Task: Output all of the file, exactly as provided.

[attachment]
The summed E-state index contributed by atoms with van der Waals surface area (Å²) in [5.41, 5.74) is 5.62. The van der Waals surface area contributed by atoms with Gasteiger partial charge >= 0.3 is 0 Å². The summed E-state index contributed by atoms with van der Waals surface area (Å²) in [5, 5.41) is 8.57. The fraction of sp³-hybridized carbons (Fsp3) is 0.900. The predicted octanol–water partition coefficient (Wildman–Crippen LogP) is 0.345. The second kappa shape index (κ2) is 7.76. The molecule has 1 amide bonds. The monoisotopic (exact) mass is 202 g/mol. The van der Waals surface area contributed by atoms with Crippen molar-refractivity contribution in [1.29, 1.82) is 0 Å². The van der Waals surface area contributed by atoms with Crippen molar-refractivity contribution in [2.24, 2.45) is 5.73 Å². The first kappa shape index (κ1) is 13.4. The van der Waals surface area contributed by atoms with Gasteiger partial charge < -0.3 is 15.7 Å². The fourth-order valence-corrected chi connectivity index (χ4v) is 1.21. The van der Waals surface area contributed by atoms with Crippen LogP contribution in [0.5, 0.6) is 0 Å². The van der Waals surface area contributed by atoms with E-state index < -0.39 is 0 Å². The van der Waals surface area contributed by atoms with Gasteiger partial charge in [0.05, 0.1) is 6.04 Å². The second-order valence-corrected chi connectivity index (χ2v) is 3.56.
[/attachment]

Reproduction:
The summed E-state index contributed by atoms with van der Waals surface area (Å²) in [5.41, 5.74) is 5.62. The van der Waals surface area contributed by atoms with Gasteiger partial charge >= 0.3 is 0 Å². The summed E-state index contributed by atoms with van der Waals surface area (Å²) in [5, 5.41) is 8.57. The fraction of sp³-hybridized carbons (Fsp3) is 0.900. The predicted octanol–water partition coefficient (Wildman–Crippen LogP) is 0.345. The second kappa shape index (κ2) is 7.76. The molecule has 1 amide bonds. The monoisotopic (exact) mass is 202 g/mol. The van der Waals surface area contributed by atoms with Crippen molar-refractivity contribution in [1.29, 1.82) is 0 Å². The van der Waals surface area contributed by atoms with Crippen molar-refractivity contribution in [2.24, 2.45) is 5.73 Å². The first kappa shape index (κ1) is 13.4. The van der Waals surface area contributed by atoms with Gasteiger partial charge < -0.3 is 15.7 Å². The fourth-order valence-corrected chi connectivity index (χ4v) is 1.21. The van der Waals surface area contributed by atoms with Crippen LogP contribution in [0.5, 0.6) is 0 Å². The van der Waals surface area contributed by atoms with E-state index < -0.39 is 0 Å². The van der Waals surface area contributed by atoms with Gasteiger partial charge in [0.05, 0.1) is 6.04 Å². The second-order valence-corrected chi connectivity index (χ2v) is 3.56.